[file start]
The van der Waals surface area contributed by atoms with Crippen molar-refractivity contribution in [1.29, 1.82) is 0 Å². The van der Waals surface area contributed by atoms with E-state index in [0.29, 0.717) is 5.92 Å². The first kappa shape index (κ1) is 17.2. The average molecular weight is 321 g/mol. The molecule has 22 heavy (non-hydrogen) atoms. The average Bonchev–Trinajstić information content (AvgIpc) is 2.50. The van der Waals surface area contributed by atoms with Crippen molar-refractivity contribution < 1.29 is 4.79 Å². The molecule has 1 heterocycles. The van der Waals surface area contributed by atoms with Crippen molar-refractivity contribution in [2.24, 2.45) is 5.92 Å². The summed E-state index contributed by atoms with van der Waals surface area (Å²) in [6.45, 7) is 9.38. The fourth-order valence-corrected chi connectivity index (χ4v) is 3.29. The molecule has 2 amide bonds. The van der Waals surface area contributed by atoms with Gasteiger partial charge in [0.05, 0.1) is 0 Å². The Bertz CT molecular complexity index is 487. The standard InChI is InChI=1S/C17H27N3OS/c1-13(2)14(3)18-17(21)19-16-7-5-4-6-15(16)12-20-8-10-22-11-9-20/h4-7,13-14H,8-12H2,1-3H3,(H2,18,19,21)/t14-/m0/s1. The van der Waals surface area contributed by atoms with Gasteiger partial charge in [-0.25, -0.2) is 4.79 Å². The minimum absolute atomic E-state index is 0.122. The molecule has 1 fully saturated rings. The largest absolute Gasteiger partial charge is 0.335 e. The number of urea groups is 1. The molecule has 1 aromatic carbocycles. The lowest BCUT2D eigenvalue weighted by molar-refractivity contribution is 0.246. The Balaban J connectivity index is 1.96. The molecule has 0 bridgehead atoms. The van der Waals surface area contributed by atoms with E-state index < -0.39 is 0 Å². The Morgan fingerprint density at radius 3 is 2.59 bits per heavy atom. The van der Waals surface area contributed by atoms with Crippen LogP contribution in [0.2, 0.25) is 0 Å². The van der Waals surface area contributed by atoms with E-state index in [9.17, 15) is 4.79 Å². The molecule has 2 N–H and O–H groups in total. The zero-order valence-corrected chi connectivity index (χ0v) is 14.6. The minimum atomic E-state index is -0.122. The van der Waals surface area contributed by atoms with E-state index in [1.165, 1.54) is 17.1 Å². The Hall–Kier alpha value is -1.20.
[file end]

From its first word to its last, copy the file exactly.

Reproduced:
The van der Waals surface area contributed by atoms with Crippen molar-refractivity contribution in [1.29, 1.82) is 0 Å². The van der Waals surface area contributed by atoms with E-state index in [0.29, 0.717) is 5.92 Å². The first kappa shape index (κ1) is 17.2. The average molecular weight is 321 g/mol. The molecule has 22 heavy (non-hydrogen) atoms. The average Bonchev–Trinajstić information content (AvgIpc) is 2.50. The van der Waals surface area contributed by atoms with Crippen molar-refractivity contribution < 1.29 is 4.79 Å². The molecule has 1 heterocycles. The van der Waals surface area contributed by atoms with Crippen molar-refractivity contribution in [2.24, 2.45) is 5.92 Å². The summed E-state index contributed by atoms with van der Waals surface area (Å²) in [6.45, 7) is 9.38. The fourth-order valence-corrected chi connectivity index (χ4v) is 3.29. The molecule has 2 amide bonds. The van der Waals surface area contributed by atoms with Gasteiger partial charge in [0.05, 0.1) is 0 Å². The Bertz CT molecular complexity index is 487. The standard InChI is InChI=1S/C17H27N3OS/c1-13(2)14(3)18-17(21)19-16-7-5-4-6-15(16)12-20-8-10-22-11-9-20/h4-7,13-14H,8-12H2,1-3H3,(H2,18,19,21)/t14-/m0/s1. The van der Waals surface area contributed by atoms with Gasteiger partial charge in [-0.25, -0.2) is 4.79 Å². The minimum absolute atomic E-state index is 0.122. The molecule has 1 fully saturated rings. The largest absolute Gasteiger partial charge is 0.335 e. The number of urea groups is 1. The molecule has 1 aromatic carbocycles. The lowest BCUT2D eigenvalue weighted by molar-refractivity contribution is 0.246. The Balaban J connectivity index is 1.96. The molecule has 0 bridgehead atoms. The van der Waals surface area contributed by atoms with E-state index < -0.39 is 0 Å². The Morgan fingerprint density at radius 3 is 2.59 bits per heavy atom. The van der Waals surface area contributed by atoms with Crippen LogP contribution in [0.2, 0.25) is 0 Å². The van der Waals surface area contributed by atoms with E-state index in [9.17, 15) is 4.79 Å². The molecule has 2 N–H and O–H groups in total. The zero-order valence-corrected chi connectivity index (χ0v) is 14.6. The minimum atomic E-state index is -0.122. The van der Waals surface area contributed by atoms with E-state index in [1.165, 1.54) is 17.1 Å². The Hall–Kier alpha value is -1.20.